I started stacking blocks yesterday morning, and so far I've stacked the blocks, poured the cores, poured the hearth, cut and stacked the insulation, and laid out the cooking floor. I mixed all the concrete in a tub with a hoe. If I was going to do it again, I'd definitely buy a concrete mixer on Amazon for $140.

  • #2
    The block cores and hearth slab used twenty-seven 80-pound bags of pre-mix concrete. I had calculated 25 bags and bought 26 to be safe (plus, I wasn't sure my rented pickup could carry more than that). So, at about 11pm, after hours and hours of mixing and pouring, I realized there wasn't enough.

    I did my best to push the concrete I had to full thickness and left a hole with about 4" of rebar exposed. Then I got up early the next morning and rushed to Lowe's, bought another bag, mixed it and filled the hole. The finish on my hearth slab isn't as nice as I had aimed for, but it's square, plumb and level, and it will all be covered up, so all's well that ends well.

    Cutting the insulation was a little bit more challenging than I thought it would be. I started by trying to cut it with a knife. That seemed to work, but it was fairly difficult to cut through the full thickness. I ended up using the cutting wheel on my 4.5" angle grinder. It easily cut halfway through, then I'd flip the board over and do it again from the back.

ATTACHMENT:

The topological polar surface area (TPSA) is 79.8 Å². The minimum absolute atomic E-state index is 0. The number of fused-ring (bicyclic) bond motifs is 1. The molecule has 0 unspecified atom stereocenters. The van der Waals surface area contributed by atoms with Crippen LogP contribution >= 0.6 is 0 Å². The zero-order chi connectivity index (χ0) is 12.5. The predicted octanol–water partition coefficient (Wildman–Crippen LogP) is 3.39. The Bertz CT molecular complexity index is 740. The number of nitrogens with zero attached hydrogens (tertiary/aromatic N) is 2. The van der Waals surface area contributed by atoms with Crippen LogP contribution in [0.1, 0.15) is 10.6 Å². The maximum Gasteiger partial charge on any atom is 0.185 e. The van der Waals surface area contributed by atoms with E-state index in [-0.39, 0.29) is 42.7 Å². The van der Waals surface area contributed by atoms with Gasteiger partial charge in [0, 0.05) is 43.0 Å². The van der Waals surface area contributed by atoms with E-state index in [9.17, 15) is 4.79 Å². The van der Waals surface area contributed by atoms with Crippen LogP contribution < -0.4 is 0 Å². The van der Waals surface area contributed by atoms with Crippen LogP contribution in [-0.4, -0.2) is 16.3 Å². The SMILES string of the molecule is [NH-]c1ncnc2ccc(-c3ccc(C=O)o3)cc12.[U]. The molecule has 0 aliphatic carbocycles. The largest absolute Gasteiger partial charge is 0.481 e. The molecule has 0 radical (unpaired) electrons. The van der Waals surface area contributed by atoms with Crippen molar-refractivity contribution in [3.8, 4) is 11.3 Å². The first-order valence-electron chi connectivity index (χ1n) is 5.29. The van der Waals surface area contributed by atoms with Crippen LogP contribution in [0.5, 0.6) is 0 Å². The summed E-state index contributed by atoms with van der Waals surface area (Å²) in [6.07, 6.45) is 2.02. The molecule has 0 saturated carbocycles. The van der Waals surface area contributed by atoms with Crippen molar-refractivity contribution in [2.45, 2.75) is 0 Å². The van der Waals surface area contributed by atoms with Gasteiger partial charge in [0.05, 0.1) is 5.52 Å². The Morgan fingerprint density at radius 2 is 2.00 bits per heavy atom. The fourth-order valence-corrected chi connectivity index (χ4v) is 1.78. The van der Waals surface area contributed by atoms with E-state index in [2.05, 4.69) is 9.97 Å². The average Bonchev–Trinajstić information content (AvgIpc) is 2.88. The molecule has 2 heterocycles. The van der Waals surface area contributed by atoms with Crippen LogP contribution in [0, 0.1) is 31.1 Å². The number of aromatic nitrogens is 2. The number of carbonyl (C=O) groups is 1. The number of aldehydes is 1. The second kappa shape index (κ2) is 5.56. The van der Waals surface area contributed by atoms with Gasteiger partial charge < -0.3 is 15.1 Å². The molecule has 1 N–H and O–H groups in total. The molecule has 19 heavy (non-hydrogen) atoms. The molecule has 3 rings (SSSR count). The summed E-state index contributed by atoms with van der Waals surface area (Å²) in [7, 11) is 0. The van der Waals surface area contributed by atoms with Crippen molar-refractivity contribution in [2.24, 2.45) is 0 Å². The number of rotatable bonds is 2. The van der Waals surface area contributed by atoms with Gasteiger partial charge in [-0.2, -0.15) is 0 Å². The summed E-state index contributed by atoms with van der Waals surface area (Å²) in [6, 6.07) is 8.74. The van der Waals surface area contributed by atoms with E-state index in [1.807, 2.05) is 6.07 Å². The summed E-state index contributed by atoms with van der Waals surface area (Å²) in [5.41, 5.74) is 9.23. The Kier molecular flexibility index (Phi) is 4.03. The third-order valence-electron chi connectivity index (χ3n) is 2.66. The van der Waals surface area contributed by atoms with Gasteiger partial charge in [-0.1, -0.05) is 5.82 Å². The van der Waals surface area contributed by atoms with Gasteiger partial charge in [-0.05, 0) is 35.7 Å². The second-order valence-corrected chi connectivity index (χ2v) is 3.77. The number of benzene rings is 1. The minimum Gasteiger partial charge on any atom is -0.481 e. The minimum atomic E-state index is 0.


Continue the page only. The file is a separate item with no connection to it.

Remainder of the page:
That worked great, except for one thing. I didn't notice it at the time, but the dust from cutting that ceramic fiber is awful. I should have worn long sleeves and a painter's respirator. I've been itching and coughing for hours after cutting that stuff.
    Last edited by JoelTexas; 04-24-2018, 09:23 PM.

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    • #3


      I got the floor bricks cut to fit using a 7" compound miter saw that I borrowed from my sister. The saw works great cutting the flat (stretcher?) side, but I'm not sure yet how it will deal with weird angles on the rowlock side.